Teresa Dodson

It’s difficult to avoid the media attention given to the importance of data security and the protection of consumer information. And given the damage that can occur (see, for instance, this story on the Global Payments Breach of over 10 million credit and debit card account numbers), and the potential financial losses incurred by all parties, maybe that’s a good thing.

The ARM industry has long been aware of the requirements placed on it by regulators to safeguard consumer data, and over the years the industry has taken great strides to improve its practices to safeguard consumer information. Many firms have now made significant investments in security and compliance, and more and more firms are adding compliance officers to their teams to ensure they stay current with the myriad changing regulations at the federal and state levels (see the story on “Compliance Officers: Necessary or a Luxury?”).

One of the strongest drivers of these comprehensive data security practices were the card issuers who were placing accounts with collection agencies and sharing NPPI data with debt buyers during the course of the negotiation of a sale. ARM industry participants who have recently endured the onboarding process and subsequent security audit from a card issuer understand how serious these organizations view data security in this environment of increased regulatory scrutiny.

ARM companies today must operate under a number of different compliance certifications such as PCI- DSS 2.0, SSAE 16 SOC 1 and SOC2 (the new SAS 70) and/or ISO 17799. While the cost and implementation of these policies and standards requires a significant investment by companies, the risk of a data breach or regulatory action against a company would be far more costly and the reputational damage can be long lasting and severely impact the ongoing operations of a company caught on the wrong side of an enforcement action.

In a recent survey published by insideARM.com (“Debt Settlement Survey: How Creditors and Collectors Utilize the Debt Settlement Industry to Increase Collections”) inside ARM.com found that roughly 50% of respondents stated that they now work with debt settlement companies as a way to increase their collections. When asked the reasons why firms chose not to work with debt settlement companies, over 29% reported security, compliance, and legal concerns as chief reasons for not working with the industry. It’s not surprising that a high percentage of respondents shared this concern at a time when agencies and buyers are operating under a heightened state of scrutiny in these areas. More interesting was the fact that over half of those who indicated they don’t work with debt settlement companies today, said they would change their minds and employ debt settlement as a strategy if provided a secure, PCI-complaint, aggregated platform through which they could settle accounts with debt settlement companies.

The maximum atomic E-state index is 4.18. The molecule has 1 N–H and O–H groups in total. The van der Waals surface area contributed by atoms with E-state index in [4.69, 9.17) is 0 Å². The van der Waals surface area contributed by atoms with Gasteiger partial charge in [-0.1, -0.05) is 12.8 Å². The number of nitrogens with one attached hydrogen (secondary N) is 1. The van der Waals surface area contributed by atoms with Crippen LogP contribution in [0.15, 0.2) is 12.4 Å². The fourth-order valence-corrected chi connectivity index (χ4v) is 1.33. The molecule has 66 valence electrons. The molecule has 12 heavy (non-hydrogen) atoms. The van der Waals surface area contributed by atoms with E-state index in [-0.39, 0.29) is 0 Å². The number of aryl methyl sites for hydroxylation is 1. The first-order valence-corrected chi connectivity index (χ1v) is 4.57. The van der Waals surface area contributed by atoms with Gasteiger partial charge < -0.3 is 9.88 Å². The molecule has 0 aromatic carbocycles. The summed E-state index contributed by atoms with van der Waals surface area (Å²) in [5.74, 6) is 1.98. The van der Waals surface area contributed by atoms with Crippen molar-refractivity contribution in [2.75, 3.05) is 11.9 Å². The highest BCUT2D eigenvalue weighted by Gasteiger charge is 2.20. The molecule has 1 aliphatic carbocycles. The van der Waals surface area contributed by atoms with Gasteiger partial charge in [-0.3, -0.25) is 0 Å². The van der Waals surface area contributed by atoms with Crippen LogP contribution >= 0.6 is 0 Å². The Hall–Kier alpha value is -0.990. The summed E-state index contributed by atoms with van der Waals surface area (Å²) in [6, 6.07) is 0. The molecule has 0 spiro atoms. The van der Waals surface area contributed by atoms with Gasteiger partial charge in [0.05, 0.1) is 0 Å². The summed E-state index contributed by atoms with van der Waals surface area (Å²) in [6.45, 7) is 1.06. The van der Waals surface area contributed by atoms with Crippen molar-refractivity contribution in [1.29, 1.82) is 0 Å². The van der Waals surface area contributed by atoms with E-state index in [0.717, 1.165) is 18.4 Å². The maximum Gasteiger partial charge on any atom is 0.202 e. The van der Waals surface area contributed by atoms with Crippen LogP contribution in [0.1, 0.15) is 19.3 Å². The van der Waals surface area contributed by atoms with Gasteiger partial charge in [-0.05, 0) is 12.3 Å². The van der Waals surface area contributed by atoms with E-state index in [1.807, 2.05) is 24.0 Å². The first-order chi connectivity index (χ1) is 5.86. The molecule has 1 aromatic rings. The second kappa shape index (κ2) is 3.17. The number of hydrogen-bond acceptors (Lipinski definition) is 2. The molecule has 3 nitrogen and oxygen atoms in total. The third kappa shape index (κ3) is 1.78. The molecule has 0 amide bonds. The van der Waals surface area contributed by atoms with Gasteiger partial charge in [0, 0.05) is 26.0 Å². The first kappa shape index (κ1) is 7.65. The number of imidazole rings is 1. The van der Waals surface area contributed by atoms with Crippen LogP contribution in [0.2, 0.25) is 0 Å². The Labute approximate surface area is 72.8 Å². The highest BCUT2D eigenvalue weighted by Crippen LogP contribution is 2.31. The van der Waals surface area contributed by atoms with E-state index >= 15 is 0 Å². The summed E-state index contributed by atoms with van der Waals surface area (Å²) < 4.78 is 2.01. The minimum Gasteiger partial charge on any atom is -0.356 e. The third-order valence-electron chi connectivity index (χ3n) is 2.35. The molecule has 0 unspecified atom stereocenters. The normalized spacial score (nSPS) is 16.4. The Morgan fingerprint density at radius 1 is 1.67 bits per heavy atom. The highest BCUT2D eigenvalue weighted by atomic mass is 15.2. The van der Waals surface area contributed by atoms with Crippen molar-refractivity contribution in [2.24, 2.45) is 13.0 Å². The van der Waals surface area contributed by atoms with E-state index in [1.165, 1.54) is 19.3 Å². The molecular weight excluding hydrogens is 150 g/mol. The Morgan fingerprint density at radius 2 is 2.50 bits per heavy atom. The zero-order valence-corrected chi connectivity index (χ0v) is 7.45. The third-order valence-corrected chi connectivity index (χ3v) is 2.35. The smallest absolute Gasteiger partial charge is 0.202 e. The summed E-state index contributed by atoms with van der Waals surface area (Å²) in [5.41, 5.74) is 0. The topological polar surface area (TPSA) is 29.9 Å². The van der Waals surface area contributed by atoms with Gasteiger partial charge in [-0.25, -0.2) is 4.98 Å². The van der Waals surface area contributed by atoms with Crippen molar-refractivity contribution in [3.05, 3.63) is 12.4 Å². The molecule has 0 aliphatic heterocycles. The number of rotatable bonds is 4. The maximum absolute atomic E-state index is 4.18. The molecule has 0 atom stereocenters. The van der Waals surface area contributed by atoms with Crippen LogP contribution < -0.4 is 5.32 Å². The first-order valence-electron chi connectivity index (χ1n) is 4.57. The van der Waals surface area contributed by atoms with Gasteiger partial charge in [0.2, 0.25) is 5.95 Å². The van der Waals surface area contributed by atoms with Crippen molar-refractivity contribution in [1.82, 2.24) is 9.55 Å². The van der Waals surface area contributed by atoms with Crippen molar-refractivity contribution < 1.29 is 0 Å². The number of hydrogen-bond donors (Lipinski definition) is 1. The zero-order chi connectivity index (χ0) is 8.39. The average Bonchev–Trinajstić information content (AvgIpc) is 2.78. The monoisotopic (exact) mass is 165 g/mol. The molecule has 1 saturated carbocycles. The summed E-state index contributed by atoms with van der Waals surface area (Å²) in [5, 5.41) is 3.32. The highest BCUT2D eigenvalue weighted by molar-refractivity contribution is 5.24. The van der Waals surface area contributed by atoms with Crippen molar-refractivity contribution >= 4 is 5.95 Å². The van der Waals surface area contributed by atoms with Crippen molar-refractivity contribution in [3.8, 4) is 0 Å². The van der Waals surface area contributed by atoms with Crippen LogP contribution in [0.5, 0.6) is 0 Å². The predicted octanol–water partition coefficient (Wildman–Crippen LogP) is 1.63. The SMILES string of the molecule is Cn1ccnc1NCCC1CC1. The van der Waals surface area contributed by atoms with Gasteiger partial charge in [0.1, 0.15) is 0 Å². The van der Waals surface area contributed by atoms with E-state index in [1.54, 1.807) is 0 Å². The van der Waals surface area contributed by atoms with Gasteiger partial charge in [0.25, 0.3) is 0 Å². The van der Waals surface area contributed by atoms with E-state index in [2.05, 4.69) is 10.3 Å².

Reasons Provided for not Working with Debt Settlement Companies



Settlement Percentages too low


Legal concerns about dealing with third parties


Security/Compliance Concerns


Industry Perceived as not reputable


Prohibited by agency agreement with creditor


Limited resources to dedicate to this channel


Break rates too high


Too hard to locate and manage multiple debt settlement providers


Not enough knowledge of the industry to make this channel effective




This underscores the perception by the ARM industry that debt settlement companies need to do more to change the way creditors and collectors perceive this industry and they way its managing sensitive consumer data. The Debt Settlement Industry associations should take the lead in this area, much like the ACA International and DBA International have done in the ARM industry, in providing operational guidelines, resources for education and training and adopting “Best Practices” of operations as it relates to compliance and security. Doing so could lead to a greater adoption of the debt settlement industry by collectors and creditors resulting in more recoveries for creditors, agencies and buyers, more revenue via settlements for debt settlement companies and greater relief for the consumer as a result of resolving their outstanding accounts.